Unlike auto shows, customers can buy a boat on the spot from a dealer or broker, with financing and insurance. Area dealers say they typically make more than a third of their annual sales the week of the boat show, and they hope to do the same this year, despite the economic worries.

Retailers are offering deep discounts and low-interest loans in hopes of coaxing buyers to spend. Among the offers this week: 2.9 percent financing and up to $5,700 worth of cash discounts or accessories toward a sale.

"We really think it's going to do us wonders all week," said David Baumgartner, president of family owned Riverside Marine Inc., which has 10,000 square feet of exhibit space and 32 boats on display. The company has four locations in Maryland.

With more than 30 years in the business, the Baumgartners have enjoyed strong markets and weathered weak ones. David Baumgartner said he sold several boats the weekend before the show, which gives him hope.

Paul Matrangola, sales manager for Tidewater Marina in Havre de Grace and Annapolis, said his company advertised before the show and invited buyers to check out its Hunter and Catalina brand sailboats ranging from about $87,000 for a 31-foot sailboat to $400,000 for a 39-footer.

"It's off a bit, but we had a strong fall," Matrangola said. "We're optimistic."

It's clearly a buyers' market, said Ken Hertel of Ellicott City. He is looking to buy a Rinker 280 Express Cruiser retailing for $73,000 - if he can convince his wife.

"Right now, there are quite a few deals," Hertel said. "And with interest rates coming down, now is the perfect time."

Kevin Ralston of Dundalk said the economy hasn't deterred him from buying his first boat, but it will play a big part in what he buys.

"I've been going between a cigarette boat and a fishing boat," Ralston said yesterday, after climbing down from a new 20-foot Pro-Line Express retailing for $39,900. "This is far more economical."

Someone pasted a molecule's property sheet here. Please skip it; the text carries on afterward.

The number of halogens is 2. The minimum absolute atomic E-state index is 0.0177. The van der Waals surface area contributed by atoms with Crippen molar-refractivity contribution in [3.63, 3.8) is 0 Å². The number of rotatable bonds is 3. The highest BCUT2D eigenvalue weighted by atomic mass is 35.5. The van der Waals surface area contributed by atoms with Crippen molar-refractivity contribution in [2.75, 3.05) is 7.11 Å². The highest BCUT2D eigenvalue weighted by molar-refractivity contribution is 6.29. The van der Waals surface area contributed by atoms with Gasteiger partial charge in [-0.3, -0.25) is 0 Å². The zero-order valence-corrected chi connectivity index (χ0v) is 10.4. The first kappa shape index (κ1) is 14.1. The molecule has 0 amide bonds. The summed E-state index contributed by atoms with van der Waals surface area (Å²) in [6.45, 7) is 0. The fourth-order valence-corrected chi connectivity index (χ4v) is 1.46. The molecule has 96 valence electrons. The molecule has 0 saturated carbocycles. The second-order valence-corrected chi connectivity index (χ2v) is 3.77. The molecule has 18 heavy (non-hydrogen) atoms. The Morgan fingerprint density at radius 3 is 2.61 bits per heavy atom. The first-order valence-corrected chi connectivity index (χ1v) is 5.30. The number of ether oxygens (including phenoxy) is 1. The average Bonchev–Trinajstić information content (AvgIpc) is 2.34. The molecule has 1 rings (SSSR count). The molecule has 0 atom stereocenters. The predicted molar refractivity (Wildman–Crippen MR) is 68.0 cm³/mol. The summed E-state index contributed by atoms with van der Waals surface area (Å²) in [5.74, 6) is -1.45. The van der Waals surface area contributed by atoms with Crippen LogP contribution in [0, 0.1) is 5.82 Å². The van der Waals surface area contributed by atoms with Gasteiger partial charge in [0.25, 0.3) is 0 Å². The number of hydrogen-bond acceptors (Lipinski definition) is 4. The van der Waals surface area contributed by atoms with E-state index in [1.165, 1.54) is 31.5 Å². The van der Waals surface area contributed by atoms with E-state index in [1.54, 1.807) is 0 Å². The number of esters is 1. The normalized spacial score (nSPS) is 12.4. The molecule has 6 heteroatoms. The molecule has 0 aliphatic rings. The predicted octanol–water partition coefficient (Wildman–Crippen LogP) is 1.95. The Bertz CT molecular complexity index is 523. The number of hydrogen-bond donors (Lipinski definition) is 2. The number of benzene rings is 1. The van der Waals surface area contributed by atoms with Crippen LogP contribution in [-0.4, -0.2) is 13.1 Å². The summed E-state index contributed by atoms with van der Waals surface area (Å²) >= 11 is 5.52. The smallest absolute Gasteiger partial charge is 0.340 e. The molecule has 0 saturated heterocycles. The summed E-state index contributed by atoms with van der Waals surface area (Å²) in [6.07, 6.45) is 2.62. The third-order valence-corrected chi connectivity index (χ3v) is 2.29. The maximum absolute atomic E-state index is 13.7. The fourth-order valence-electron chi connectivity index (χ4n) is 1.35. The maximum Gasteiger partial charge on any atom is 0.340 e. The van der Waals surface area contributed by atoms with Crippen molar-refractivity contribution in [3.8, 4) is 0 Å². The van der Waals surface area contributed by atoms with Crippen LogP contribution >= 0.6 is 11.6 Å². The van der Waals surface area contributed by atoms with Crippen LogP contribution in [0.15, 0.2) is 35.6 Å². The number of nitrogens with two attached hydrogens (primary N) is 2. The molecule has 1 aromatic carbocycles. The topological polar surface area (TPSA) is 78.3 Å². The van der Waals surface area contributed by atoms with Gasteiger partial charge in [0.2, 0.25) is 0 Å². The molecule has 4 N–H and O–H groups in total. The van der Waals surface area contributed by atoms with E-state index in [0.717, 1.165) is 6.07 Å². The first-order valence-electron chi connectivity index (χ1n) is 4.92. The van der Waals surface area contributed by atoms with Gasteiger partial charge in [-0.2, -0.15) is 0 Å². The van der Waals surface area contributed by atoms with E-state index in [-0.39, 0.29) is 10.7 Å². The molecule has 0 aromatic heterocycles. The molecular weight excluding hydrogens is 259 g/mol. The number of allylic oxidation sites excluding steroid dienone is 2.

Most buyers these days are like Ralston, said A.J. Bowden, sales manager and partner in Jaws Marine in Curtis Bay, who is selling the boat Ralston is considering.

"People are still buying boats, especially fishing boats," Bowden said. "People are just going to size down."

Despite the optimism among dealers, industry analysts say there just aren't enough consumers buying boats these days.

Edward Aaron, an analyst with RBC Capital Markets in Denver, said in a recent report that the boating industry is on track to sell the fewest units since 1965. At the New York boat show two weeks ago, Aaron noted that bigger, more expensive boats sold well, as did the least expensive ones. He said manufacturers pushed promotions to sell off high levels of inventory.

Baltimore Boat Show manager Michael Duffy, who serves as regional manager of boat shows for the marine manufacturers trade group, said sales figures tend to ride a five-year cycle, and he expects an upturn soon. While attendance in 2007 was lower than expected, he said, new attractions such as the sailboats should attract buyers this year.

"Boaters are boaters," he said. "They love their sport."